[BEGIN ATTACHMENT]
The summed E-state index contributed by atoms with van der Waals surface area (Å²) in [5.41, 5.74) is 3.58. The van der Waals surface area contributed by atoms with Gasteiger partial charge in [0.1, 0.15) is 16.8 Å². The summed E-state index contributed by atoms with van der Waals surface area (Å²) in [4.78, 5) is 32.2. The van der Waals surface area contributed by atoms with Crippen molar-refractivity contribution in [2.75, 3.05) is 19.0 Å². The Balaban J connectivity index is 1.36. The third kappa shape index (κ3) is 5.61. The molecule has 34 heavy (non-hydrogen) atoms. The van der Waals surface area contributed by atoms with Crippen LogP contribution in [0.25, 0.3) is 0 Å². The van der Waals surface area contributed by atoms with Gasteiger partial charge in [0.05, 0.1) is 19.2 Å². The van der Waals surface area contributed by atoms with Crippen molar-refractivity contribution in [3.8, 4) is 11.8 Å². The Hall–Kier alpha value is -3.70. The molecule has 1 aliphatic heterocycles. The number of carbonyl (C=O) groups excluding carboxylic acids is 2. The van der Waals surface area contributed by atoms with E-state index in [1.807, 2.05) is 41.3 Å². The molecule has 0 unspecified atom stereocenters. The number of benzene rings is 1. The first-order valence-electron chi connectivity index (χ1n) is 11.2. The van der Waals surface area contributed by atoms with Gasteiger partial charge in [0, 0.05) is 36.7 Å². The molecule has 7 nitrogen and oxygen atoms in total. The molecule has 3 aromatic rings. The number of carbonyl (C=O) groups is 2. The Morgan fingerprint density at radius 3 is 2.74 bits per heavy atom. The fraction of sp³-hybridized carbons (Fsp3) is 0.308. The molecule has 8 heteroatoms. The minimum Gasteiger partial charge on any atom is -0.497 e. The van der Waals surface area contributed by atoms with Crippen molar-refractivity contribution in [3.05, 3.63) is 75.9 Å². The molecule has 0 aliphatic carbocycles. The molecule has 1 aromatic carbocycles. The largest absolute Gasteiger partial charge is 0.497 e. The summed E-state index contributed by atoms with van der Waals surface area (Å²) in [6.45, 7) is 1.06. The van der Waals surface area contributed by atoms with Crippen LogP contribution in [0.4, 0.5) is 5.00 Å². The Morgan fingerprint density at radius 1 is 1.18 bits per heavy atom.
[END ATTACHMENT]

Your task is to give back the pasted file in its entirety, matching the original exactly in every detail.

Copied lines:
The summed E-state index contributed by atoms with van der Waals surface area (Å²) in [5.41, 5.74) is 3.58. The van der Waals surface area contributed by atoms with Gasteiger partial charge in [0.1, 0.15) is 16.8 Å². The summed E-state index contributed by atoms with van der Waals surface area (Å²) in [4.78, 5) is 32.2. The van der Waals surface area contributed by atoms with Crippen molar-refractivity contribution in [2.75, 3.05) is 19.0 Å². The Balaban J connectivity index is 1.36. The third kappa shape index (κ3) is 5.61. The molecule has 34 heavy (non-hydrogen) atoms. The van der Waals surface area contributed by atoms with Crippen LogP contribution in [0.25, 0.3) is 0 Å². The van der Waals surface area contributed by atoms with Gasteiger partial charge in [0.05, 0.1) is 19.2 Å². The van der Waals surface area contributed by atoms with Crippen molar-refractivity contribution in [3.8, 4) is 11.8 Å². The Hall–Kier alpha value is -3.70. The molecule has 1 aliphatic heterocycles. The number of carbonyl (C=O) groups excluding carboxylic acids is 2. The van der Waals surface area contributed by atoms with E-state index in [1.807, 2.05) is 41.3 Å². The molecule has 0 unspecified atom stereocenters. The number of benzene rings is 1. The first-order valence-electron chi connectivity index (χ1n) is 11.2. The van der Waals surface area contributed by atoms with Gasteiger partial charge in [0, 0.05) is 36.7 Å². The molecule has 7 nitrogen and oxygen atoms in total. The molecule has 3 aromatic rings. The number of carbonyl (C=O) groups is 2. The Morgan fingerprint density at radius 3 is 2.74 bits per heavy atom. The fraction of sp³-hybridized carbons (Fsp3) is 0.308. The molecule has 8 heteroatoms. The minimum Gasteiger partial charge on any atom is -0.497 e. The van der Waals surface area contributed by atoms with Crippen molar-refractivity contribution in [3.05, 3.63) is 75.9 Å². The molecule has 0 aliphatic carbocycles. The molecule has 1 aromatic carbocycles. The largest absolute Gasteiger partial charge is 0.497 e. The summed E-state index contributed by atoms with van der Waals surface area (Å²) in [6.45, 7) is 1.06. The van der Waals surface area contributed by atoms with Crippen LogP contribution in [0.4, 0.5) is 5.00 Å². The Morgan fingerprint density at radius 1 is 1.18 bits per heavy atom.